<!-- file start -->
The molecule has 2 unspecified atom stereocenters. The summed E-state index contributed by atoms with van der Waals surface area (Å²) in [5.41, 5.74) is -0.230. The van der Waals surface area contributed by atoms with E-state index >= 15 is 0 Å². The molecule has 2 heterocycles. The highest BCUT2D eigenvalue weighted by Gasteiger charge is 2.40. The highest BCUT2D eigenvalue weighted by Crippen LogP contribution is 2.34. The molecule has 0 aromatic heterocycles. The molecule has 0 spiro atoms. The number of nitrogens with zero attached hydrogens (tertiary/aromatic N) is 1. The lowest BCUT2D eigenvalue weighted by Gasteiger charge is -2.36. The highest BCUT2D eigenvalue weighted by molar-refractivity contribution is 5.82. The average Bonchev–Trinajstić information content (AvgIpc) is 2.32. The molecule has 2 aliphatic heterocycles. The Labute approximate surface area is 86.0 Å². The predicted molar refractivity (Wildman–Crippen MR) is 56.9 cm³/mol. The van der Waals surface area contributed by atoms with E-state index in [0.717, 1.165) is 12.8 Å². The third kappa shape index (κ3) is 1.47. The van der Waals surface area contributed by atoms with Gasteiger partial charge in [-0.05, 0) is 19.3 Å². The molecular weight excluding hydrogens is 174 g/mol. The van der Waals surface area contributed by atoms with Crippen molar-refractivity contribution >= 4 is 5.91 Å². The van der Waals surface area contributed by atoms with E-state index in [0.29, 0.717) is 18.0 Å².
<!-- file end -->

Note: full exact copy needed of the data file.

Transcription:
The molecule has 2 unspecified atom stereocenters. The summed E-state index contributed by atoms with van der Waals surface area (Å²) in [5.41, 5.74) is -0.230. The van der Waals surface area contributed by atoms with E-state index >= 15 is 0 Å². The molecule has 2 heterocycles. The highest BCUT2D eigenvalue weighted by Gasteiger charge is 2.40. The highest BCUT2D eigenvalue weighted by Crippen LogP contribution is 2.34. The molecule has 0 aromatic heterocycles. The molecule has 0 spiro atoms. The number of nitrogens with zero attached hydrogens (tertiary/aromatic N) is 1. The lowest BCUT2D eigenvalue weighted by Gasteiger charge is -2.36. The highest BCUT2D eigenvalue weighted by molar-refractivity contribution is 5.82. The average Bonchev–Trinajstić information content (AvgIpc) is 2.32. The molecule has 2 aliphatic heterocycles. The Labute approximate surface area is 86.0 Å². The predicted molar refractivity (Wildman–Crippen MR) is 56.9 cm³/mol. The van der Waals surface area contributed by atoms with E-state index in [0.717, 1.165) is 12.8 Å². The third kappa shape index (κ3) is 1.47. The van der Waals surface area contributed by atoms with Gasteiger partial charge in [-0.05, 0) is 19.3 Å². The molecular weight excluding hydrogens is 174 g/mol. The van der Waals surface area contributed by atoms with Crippen molar-refractivity contribution >= 4 is 5.91 Å². The van der Waals surface area contributed by atoms with E-state index in [0.29, 0.717) is 18.0 Å².